Well, it’s June 26 (again) and I am currently sitting in LAX waiting for my final flight home. Some of you may not know, but there is a Chilean volcano in the Puyehue-Cordon Caulle volcano chain that has created an ash cloud over the Pacific. This volcano began erupting over a week ago. Since it was unsure what this ash could do to airplanes, most flights in Australia and New Zealand were cancelled, particularly international ones. However, the cloud passed by and everything shortly returned to normal. Not for long, however, as the volcano continued to erupt and spew more ash into the atmosphere.
For my trip home I was scheduled to fly Air New Zealand from Palmy to Auckland on the morning of June 25. That went without a hitch. The next leg of the journey, Auckland to LA, was through Qantas. Well, Qantas decided that they weren’t flying on the 25 due to the ash cloud. Everyone else was flying, so what’s up, Qantas?! Anyways, Kristen, my travel partner, and I were not able to depart New Zealand on the 25th. Let’s just say that we were more upset at having to leave Palmy and being stuck in Auckland than being stuck in the country. We happened to have a very emotional departure from Palmy and we just wanted to finish our journey. But no. At least Qantas was kind enough to offer complimentary accommodation and meals while we were stuck in Auckland.
We were extremely lucky in that we were re-booked within two hours for a next day flight to LA via Papeete, Tahiti. We had brief discussions with people who had been dealing with Qantas for over a week, trying to depart NZ. Our new schedule was to leave the country around 2pm on the 26th, arrive in Tahiti around 9pm on the 26th (international date line and all) leave again around 11pm on the 25th, and finally arrive in the U.S. around 11am on the 26th. Luckily we made it, even with dear Kristen, the problem child of our trip. So we arrived in LA this morning after two days of travel and disruption. We were quite surprised at the speed at which we were able to make it through customs which involved two security points and luggage retrieval. I would say it only took about 30 mins. Awesome! We then meandered our way out of the international terminal and over to terminal 4 for our domestic flights home.
And here was when we started to lose patience. We located the check-in area, which is all automated, and attempted to obtain our boarding pass. That didn’t work the first time since we had almost no documentation due to our disruption the day before. We then asked for help and managed to get our boarding passes. From there we had to check our bags. After getting them tagged, we then had to move them over to luggage screening and then wait to make sure they got through screening. From there we walked over to an escalator to go up to security and the gates.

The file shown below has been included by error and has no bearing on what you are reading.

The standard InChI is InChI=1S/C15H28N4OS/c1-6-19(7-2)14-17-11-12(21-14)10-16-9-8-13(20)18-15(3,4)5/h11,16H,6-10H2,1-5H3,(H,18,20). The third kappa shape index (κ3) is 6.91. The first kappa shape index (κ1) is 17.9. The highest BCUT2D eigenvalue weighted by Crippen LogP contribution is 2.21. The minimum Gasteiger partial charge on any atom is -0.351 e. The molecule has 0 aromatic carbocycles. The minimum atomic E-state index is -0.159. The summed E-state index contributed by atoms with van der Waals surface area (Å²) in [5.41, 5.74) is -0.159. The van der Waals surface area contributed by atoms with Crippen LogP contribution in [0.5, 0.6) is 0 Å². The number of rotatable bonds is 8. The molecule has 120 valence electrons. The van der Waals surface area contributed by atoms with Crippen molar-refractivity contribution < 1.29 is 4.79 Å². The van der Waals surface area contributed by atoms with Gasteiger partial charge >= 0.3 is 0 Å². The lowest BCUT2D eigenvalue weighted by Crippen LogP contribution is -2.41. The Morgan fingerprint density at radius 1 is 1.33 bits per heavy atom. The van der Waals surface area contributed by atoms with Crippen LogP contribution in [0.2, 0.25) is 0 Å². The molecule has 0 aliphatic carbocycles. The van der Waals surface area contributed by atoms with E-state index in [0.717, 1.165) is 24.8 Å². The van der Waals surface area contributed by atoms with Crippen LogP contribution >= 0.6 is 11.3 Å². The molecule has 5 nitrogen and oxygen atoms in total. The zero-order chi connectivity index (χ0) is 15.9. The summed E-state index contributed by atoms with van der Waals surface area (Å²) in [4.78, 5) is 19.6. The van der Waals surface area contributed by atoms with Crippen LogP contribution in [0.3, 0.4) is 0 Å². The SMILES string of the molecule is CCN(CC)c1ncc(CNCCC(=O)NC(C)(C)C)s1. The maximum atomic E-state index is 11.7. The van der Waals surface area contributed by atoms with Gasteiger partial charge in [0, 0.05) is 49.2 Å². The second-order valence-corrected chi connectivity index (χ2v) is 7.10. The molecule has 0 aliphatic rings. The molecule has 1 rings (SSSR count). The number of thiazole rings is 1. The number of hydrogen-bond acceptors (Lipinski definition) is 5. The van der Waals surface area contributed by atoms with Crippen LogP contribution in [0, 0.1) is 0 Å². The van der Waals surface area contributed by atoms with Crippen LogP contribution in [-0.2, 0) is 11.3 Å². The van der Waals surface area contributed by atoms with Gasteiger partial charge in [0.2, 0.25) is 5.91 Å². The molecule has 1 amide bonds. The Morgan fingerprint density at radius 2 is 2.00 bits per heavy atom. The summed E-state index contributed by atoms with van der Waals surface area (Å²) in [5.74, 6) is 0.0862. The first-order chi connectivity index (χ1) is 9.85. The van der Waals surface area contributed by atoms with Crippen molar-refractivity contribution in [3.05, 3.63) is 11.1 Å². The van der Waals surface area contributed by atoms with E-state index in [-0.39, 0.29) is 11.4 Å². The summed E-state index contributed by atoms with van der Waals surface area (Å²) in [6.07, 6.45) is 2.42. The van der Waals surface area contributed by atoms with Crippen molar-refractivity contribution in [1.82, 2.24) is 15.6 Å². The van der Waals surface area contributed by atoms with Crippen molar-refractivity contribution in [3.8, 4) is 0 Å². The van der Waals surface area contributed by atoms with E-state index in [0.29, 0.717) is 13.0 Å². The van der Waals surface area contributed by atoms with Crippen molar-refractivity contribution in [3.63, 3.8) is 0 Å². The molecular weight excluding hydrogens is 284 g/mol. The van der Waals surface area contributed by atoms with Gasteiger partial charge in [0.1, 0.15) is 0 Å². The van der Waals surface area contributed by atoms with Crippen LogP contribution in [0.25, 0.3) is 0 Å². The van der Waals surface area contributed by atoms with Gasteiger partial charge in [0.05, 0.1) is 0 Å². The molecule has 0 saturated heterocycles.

There was a line for the escalator, don’t ask me why, but they were regulating people through security from the extremely busy check-in area instead of the relatively empty security area. How does that make sense? To make matters (aka our tempers) worse, there was an entire section at the end of this area strictly devoted to first and business class. If you did not have such a ticket you weren’t even allowed in that area to sit! Oh airport class systems. It’s quite disgusting. They even had their own escalator to security and were allowed to jump the line. Kristen and I had an absolute field day bashing this process while waiting in the security line. By the time we made it through security it was after 1pm.
To wrap up our time in LA so far: 30 minutes in customs, 2 hours checking into domestic. A couple of weeks back we began to plan our first American meals we would have upon reaching home. Kristen and I decided the first thing we would eat, while in the airport and still together, would be a milkshake. Why, you ask? Because they are delicious and NZ ones are a serious disappointment. They barely have any ice cream in them. I had one good shake in NZ and that was at a tiny shop on a side street to Cuba St. in Wellington. Even then it was classified as ‘triple thick’ and was the most expensive option. I have a feeling that these sad milkshakes are a result of the expensive dairy products in the country. I do believe I’ve discussed that before…
Back to today- We decided that the best way to make us feel better, and to fill our empty stomachs, was to find a milkshake. We were in search of two key food joints- Mackers or Chili’s. Well, for some reason, there was NO McDonalds in this terminal. There was a Chili’s, however, but they did not have milkshakes. It was the worst discovery of my extremely long travel day.
Basically Kristen and I were sleep deprived, travel-lagged, and hungry. We were quite cranky. Kristen soon left me to my own devices, departing for Dallas/Ft. Worth around 2:40. It’s currently 4:33 and I don’t start boarding until 9:35. Five more hours, yay. After that it’s a five hour flight, arriving home at 6:30 in the morning.
Honestly, right now, I just want to be back in Pamly. Even with it’s doom and gloom weather most of the time. New Zealand was absolutely amazing and I just can’t believe that five months went by that quickly! After returning to the chaos that is America I just miss the quiet that is New Zealand. The boy that I left behind probably has something to do with that…